- Many smart, educated believers have thought about how science relates to Genesis 1-3.
- But the church has never coalesced around one single approach to that question.
- Contrast doctrine of the Trinity, incarnation; this question has been left open.
- My goal: lay out different approaches today; then (next time) look at biblical text.
(1) Assume biblical inerrancy, not inerrant interpretation.
(2) Nature and Scripture cannot disagree.
Two Interpretive Steps
(1) Traditional biblical interpretations govern unproven science.
(2) Proven scientific theory requires biblical reinterpretation.
(1) Young Earth Creationism
- Examples: Answers in Genesis; Is Genesis History?; Creation and Change (Douglas Kelly)
- Bishop James Ussher’s chronology (17th century): creation was 4004 BC.
- YEC: The age of the universe/earth is 10,000 years or less (some may allow for more)
- One approach: speed of light may not have always been constant.
- Another approach: God’s creative work sped up the process (cf. Gen. 1:11-12)
- One approach: flood geology; fossils were created during the events of Genesis 6-9.
- Another approach: mature creation; the earth appears old b/c it was created mature.
- On the second approach, scientists can investigate “ideal time.”
iii. Radioactive decay
- One approach: Question the uniformitarian assumptions behind these dating methods
- Another approach: Mature creation
- Genesis 1:31: The “very good” creation must have been very different from natural world today
- Majority YEC view: No death (human or animal) before the Fall
- Curse of Genesis 3 had radical effects on creation, substantially transforming it
(2) Old Earth Creationism
- Examples: Reasons to Believe; Science and Faith (Collins); Redeeming Science (Poythress)
- Universe may very well be 13.8 billion years old; earth 4.5 billion years old
- God’s creative work stretched over that time, with long periods of “ordinary providence”
- God created different kinds of life directly and created humanity directly in the recent past.
- Follows mainstream science on most issues except those that involve Darwinian assumptions
- Genesis 1:31: Creation was “very good,” but not perfect; see the potential in Gen 1:28.
- One possibility: life inside the Garden was very different from life outside it.
- Animal death (but not human!) happened before the fall for ages, at least outside the garden.
- Curse of Genesis 3 was more a frustration of potential than transformation of created order.
(3) Evolutionary Creationism (Theistic evolution)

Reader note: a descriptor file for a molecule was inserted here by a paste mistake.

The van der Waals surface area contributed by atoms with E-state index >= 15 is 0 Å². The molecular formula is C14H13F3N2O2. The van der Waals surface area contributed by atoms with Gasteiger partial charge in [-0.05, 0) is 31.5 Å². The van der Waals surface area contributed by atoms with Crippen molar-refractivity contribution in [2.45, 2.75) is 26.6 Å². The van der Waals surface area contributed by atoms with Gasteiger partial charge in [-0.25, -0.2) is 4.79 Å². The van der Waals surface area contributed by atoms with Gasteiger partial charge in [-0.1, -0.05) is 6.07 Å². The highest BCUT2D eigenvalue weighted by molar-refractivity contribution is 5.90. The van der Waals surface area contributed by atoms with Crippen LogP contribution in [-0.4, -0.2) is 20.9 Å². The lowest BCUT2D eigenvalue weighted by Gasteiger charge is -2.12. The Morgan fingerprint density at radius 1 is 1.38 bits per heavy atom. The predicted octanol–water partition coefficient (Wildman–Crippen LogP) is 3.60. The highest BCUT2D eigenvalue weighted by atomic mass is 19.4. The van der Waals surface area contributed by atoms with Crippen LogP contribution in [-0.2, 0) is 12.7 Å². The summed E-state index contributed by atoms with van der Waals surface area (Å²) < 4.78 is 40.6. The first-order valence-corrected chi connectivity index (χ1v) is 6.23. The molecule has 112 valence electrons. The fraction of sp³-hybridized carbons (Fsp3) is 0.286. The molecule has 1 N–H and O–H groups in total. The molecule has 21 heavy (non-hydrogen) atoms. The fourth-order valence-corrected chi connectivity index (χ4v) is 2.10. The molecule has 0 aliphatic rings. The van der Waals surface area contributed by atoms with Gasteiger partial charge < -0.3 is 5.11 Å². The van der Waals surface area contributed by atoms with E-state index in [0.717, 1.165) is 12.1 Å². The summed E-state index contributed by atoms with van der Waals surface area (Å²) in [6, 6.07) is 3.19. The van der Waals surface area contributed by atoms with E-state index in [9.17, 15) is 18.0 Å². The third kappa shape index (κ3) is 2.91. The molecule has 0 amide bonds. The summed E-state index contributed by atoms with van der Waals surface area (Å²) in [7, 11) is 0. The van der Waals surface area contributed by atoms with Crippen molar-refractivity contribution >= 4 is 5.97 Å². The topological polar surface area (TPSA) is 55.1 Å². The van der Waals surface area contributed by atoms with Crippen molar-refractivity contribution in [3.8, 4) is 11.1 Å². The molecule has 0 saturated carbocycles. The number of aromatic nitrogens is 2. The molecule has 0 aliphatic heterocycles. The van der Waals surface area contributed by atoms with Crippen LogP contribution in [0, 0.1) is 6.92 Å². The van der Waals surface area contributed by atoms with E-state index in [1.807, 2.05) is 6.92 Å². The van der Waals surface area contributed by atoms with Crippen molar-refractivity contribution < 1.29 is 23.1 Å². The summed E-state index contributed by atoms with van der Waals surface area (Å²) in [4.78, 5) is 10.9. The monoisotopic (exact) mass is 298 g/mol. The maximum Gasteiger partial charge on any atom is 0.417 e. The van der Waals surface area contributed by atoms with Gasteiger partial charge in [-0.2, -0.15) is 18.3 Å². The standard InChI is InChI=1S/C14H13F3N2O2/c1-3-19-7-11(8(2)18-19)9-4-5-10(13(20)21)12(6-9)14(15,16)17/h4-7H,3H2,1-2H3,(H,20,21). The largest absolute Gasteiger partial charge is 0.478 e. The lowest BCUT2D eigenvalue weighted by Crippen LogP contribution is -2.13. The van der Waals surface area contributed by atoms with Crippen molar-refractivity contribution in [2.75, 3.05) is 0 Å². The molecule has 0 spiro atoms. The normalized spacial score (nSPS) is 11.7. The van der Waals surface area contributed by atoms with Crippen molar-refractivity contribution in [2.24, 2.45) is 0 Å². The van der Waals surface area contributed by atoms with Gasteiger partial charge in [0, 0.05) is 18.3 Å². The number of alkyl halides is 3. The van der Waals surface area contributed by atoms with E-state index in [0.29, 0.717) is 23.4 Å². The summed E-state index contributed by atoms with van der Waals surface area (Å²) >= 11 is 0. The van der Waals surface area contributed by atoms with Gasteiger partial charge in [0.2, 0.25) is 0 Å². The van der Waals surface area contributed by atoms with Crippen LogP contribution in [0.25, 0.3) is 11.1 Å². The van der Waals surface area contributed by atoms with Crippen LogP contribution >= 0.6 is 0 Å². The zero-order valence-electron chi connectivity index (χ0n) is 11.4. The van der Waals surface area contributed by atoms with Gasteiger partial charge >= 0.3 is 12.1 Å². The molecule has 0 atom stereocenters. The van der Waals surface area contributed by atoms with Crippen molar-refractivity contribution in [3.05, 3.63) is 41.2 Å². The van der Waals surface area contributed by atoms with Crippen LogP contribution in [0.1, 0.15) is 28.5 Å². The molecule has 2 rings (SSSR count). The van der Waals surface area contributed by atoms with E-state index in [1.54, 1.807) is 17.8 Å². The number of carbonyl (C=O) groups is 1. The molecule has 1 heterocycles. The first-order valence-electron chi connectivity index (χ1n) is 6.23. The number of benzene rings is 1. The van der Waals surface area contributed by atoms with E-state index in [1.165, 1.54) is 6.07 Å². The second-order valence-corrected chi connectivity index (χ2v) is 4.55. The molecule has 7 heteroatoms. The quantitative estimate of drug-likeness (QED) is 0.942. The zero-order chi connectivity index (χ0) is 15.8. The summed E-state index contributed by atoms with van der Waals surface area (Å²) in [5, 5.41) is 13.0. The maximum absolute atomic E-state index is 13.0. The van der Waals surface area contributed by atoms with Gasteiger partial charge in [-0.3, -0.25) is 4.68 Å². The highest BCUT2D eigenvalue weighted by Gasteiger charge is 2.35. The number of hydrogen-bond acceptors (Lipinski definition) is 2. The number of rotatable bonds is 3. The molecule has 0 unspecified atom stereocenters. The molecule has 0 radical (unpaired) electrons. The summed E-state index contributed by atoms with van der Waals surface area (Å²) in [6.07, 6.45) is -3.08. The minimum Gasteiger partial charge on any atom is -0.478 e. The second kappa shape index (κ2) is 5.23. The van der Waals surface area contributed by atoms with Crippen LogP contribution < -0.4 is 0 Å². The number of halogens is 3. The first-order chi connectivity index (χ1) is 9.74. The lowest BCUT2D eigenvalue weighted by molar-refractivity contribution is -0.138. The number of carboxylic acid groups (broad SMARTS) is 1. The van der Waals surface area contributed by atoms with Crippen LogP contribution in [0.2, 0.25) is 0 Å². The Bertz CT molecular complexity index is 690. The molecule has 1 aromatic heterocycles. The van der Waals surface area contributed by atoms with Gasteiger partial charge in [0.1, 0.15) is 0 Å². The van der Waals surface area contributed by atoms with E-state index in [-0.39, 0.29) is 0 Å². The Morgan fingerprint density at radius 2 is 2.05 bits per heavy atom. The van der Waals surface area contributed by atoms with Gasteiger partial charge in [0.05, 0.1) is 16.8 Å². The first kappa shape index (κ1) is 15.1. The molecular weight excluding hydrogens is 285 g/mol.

- Examples: Biologos; John Stott
- Darwinian/Christian synthesis that we have already discussed
- There are different approaches here, some better than others.
III. EVALUATING APPROACHES
- Should we see YEC as on its own and OEC and EC as allies against it?
- I hope not; I think YEC and OEC are closer to each other than either to EC.
- What do YEC and OEC have in common?
(1) Clear distinction between creative work and ordinary providence.
(2) Special creation of Adam and Eve.
(3) Evident teleology in creation.
(4) Commitment to the Conservatism Principle
- YEC is clearly committed to the authority of Scripture as our highest authority.
- True for OEC too; most of the original “fundamentalists” were OEC; Scofield Bible was OEC.
- Contrast: Darwinism was a driving force in the rise of Protestant Liberalism
- Darwinism has been described as a “universal acid” (Dennett); eats through everything
- Protestant Liberalism: Christian faith is itself the result of an evolutionary process.
- Machen: “…our principal concern just now is to show that the liberal attempt at reconciling Christianity with modern science has really relinquished everything distinctive of Christianity, so that what remains is in essentials only that same indefinite type of religious aspiration which was in the world before Christianity came upon the scene.”
- Cabal/Rasor: “BioLogos unifies around evolution but only a fairly sparse doctrinal basis. Its mission is to encourage evangelicals to realize that evolution can be accepted without theological worries. Yet how to construe important doctrines evolutionarily often seems to be a work in process, including how much to trust the Bible. The evangelical outsider might be forgiven for feeling like the message is: ‘Evolution is true, but we’re not sure about all of the Bible, and we’re hard at work now to figure out how to retain as much traditional evangelical theology as possible.’”
- BioLogos does not affirm biblical inerrancy; AIG and RTB both do.
- YEC and OEC interpret Scripture differently, but both are committed to its absolute authority.
- Both are seeking to apply the Conservatism Principle with different evaluations of evidence.
- What’s my goal for you in this debate?
- Don’t fall for the myth of a simplistic opposition between science and Scripture.
- Be aware that Christians committed to Scripture have done work on these questions before.
- We will almost certainly evaluate that work differently, but we can stand w/Scripture together.